When a 16-year-old boy accused his mother of Facebook slander, he submitted a handwritten complaint to an Arkansas court. When a towing company sued a Western Michigan University student, they demanded $750,000. Is Facebook libel the new crime?
Internet Slander: Facebook Postings by Mom Set off Court Battle
Parents have the duty to keep a close eye on their minor children’s antics, but now a 16-year-old boy accuses his mother of Facebook slander for making posts on his account. Quoting the AP, MSNBC(1) reports that the Arkansas teen submitted a handwritten complaint to the local courthouse. He alleges harassment, hacking and slander.
Mom asserts that her son’s Facebook postings — and her subsequent actions — were not actually an example of slander but instead the measures any parent would take after discovering worrisome posts made on a child’s social networking account. This case will go before a judge on May 12th.
Towing Company Sues Western Michigan University Student for Facebook Group Posts
The Anchor(2), a student-run weekly publication located in Rhode Island, recounts the lawsuit of a towing company against a Western Michigan University student. The business demands compensation in the amount of $750,000. This figure is believed to be the revenue lost because of Internet libel – Facebook groups are to blame – involving the company’s reputation.
Not an Example of Slander?
While the 16-year-old teen is to be commended for his understanding of the legal process, he made the mistake of asserting ‘slander’ as opposed to ‘libel.’ Whereas the former refers to a vocal utterance, the latter is actually indicative of a written statement. The foregoing notwithstanding, both cases raise the question of Facebook libel: the written posting of statements that purport to be factual and give a bad impression of another person or business.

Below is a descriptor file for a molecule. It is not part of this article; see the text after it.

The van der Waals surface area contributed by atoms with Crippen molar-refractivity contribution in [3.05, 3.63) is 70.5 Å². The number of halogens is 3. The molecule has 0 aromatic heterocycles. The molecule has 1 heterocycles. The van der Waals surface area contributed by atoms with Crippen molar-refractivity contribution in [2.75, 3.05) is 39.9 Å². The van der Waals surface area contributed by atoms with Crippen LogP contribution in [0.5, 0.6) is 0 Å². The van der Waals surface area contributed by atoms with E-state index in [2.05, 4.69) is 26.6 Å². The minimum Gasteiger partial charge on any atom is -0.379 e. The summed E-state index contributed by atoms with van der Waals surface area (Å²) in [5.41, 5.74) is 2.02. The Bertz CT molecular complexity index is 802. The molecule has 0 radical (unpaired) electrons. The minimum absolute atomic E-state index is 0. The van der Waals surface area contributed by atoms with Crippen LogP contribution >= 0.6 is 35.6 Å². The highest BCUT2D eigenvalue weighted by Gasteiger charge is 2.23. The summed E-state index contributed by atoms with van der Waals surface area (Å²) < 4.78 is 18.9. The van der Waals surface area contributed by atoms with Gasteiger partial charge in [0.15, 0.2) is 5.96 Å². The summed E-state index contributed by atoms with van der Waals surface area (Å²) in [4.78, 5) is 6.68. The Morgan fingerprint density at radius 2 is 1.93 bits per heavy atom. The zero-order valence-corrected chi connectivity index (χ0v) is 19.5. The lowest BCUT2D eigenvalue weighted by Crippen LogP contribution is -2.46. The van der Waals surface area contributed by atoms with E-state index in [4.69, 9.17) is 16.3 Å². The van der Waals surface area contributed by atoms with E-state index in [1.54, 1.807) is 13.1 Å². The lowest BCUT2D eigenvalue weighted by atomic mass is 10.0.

Far-Reaching Effects of Facebook Libel
It is a well-documented fact that employers and even universities routinely mine social networking sites when considering applicants for jobs or coveted (but numerically limited) learning positions. Case in point is the number of job suspensions that resulted due to a Facebook group that advocated participation in the Lying Down Game. In that particular case, employers were made aware of truthful Facebook postings.
In the case of the 16-year-old boy, who accused his mother of Facebook slander, or the towing company, it may have been the accumulation of false statements that might shine an adverse light on the person or business. Driving home this point is the case of Doe vs. R.C.(3) Four minors set up a fake Facebook profile for John Doe, another minor. They portray him to be a racist.
Even though the profile is a fake, it garners numerous ‘friends.’ As such, it is a premier example of Facebook libel. It also causes the Facebook user pause: since online information survives in perpetuity (even when removed), what future impact will this have on John Doe’s employability and admission chances to top-notch universities?
(1)MSNBC. “16-year-old accuses mom of Facebook slander” (accessed May 4, 2010)
(2)The Anchor. “Student sued for Facebook page” (accessed May 4, 2010)
(3)Scribd. “Doe v RC – Facebook Case” (accessed May 4, 2010)